Stove invention and, to a lesser extent, manufacture and commercial sale were thus phenomena confined to the early phases of the development of local markets for new cooking and to a much lesser extent heating appliances in northern New England in the 1820s and particularly the 1830s.  But by the early 1840s the hopes of wealth that had moved so many Yankees to jump on the stove invention bandwagon in the mid-1830s had been disappointed, and the maturing local markets for stoves and furnaces were no longer being satisfied to any considerable extent by local manufacturers.  Transportation improvements -- the beginning of the Railway Age -- only guaranteed that these peripheral regions would turn into consumers of products and ideas developed elsewhere, and in the 1840s local invention and manufacture collapsed together, leaving little trace behind.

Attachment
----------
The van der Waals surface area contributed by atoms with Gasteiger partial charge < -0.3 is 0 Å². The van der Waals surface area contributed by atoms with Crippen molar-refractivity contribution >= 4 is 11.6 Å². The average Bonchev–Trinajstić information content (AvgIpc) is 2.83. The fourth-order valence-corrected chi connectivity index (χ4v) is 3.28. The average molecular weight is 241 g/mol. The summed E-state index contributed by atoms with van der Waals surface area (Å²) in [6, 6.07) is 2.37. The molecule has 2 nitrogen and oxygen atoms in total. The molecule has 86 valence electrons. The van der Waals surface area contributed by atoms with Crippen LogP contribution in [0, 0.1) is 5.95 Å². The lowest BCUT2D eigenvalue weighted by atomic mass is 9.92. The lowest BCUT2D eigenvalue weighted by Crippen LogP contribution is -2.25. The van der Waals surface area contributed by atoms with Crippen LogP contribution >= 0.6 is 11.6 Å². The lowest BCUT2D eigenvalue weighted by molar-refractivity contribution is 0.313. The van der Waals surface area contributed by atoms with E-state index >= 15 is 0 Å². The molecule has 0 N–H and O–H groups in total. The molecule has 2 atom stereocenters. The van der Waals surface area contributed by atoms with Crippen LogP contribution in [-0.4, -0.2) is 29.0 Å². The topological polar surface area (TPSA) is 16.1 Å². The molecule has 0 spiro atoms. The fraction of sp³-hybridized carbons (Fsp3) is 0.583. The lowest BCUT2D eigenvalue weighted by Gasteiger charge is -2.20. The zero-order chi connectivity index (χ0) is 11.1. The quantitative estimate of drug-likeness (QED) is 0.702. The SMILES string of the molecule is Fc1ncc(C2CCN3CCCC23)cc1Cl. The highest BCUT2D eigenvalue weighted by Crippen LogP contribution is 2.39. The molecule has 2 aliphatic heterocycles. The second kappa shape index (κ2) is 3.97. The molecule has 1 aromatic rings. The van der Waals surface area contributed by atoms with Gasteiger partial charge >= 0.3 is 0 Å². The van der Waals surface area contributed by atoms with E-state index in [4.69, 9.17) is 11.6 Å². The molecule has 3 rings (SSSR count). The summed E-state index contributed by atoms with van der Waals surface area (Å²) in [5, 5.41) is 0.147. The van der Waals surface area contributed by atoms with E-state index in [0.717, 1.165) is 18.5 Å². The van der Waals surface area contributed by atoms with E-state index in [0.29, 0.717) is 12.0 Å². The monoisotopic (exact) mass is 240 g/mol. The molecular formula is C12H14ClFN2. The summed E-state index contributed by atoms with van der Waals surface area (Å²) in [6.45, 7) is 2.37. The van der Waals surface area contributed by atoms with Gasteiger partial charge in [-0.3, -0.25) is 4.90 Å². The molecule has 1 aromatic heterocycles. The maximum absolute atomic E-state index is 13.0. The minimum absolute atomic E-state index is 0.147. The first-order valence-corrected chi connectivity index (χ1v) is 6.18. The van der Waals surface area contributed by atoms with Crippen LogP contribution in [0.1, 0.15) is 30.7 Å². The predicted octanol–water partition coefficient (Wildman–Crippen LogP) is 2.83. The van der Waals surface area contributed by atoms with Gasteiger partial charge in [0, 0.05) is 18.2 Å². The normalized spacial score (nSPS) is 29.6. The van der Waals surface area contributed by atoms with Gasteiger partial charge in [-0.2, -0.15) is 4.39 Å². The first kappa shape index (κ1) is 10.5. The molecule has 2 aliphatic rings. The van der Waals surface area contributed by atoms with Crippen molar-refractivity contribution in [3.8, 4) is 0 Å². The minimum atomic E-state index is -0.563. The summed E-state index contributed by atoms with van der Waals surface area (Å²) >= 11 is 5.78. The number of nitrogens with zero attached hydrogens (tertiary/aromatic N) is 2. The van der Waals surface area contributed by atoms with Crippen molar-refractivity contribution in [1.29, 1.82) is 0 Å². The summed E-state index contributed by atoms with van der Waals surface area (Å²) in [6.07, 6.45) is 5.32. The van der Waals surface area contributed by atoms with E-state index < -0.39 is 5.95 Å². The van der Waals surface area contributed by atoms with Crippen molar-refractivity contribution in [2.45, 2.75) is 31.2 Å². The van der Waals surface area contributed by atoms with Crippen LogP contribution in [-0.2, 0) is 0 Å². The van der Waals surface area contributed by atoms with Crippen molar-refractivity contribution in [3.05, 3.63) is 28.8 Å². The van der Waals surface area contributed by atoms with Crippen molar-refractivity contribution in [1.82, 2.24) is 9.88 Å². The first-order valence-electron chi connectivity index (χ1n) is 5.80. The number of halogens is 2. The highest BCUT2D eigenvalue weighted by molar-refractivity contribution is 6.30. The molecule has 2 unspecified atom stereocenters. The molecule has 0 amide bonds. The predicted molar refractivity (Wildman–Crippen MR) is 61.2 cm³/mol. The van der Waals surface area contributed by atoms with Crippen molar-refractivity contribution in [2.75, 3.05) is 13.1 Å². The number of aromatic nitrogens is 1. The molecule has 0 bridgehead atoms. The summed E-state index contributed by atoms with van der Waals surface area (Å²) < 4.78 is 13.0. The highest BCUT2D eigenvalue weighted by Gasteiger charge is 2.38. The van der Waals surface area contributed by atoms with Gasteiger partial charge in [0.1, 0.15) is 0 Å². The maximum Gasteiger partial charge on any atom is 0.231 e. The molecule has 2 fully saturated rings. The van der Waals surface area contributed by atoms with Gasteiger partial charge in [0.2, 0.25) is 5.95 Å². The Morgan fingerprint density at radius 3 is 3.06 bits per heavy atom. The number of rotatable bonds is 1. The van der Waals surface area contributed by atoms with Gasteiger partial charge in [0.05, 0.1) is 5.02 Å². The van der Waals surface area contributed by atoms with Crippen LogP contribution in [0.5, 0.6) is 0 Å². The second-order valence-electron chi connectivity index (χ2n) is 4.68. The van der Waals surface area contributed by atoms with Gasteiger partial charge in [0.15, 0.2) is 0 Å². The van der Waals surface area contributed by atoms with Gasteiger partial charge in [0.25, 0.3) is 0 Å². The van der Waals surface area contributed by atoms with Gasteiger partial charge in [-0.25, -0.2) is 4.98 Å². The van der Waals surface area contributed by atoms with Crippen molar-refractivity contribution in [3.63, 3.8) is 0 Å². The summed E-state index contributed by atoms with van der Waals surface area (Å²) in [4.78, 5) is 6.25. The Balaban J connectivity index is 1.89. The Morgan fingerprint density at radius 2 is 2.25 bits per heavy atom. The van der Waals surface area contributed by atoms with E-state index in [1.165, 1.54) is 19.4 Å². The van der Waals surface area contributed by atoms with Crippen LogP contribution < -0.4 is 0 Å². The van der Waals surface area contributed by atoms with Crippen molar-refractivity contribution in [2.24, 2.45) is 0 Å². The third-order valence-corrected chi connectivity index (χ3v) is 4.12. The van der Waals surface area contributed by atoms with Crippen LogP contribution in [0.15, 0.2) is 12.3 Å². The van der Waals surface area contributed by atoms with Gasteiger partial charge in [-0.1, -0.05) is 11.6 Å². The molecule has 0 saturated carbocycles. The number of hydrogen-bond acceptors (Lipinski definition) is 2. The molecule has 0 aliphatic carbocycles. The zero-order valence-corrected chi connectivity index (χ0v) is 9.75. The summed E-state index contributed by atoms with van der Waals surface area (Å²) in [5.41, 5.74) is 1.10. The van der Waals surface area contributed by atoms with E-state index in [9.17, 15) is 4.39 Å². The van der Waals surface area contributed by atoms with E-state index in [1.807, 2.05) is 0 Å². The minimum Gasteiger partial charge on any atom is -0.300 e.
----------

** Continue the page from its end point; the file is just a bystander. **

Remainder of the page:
* * * 

Thus far, this analysis has focused on aggregated data, particularly state totals and shares of inventive activity by decade.  Disaggregating these data and using annual figures instead sheds further light on what was going on in northern New England, particularly in the couple of years before the Panic of 1837 punctured the bubble of "irrational exuberance" that stimulated so many Yankee amateur or first-time and one-off patentees to try their hand at stove invention as a path to wealth.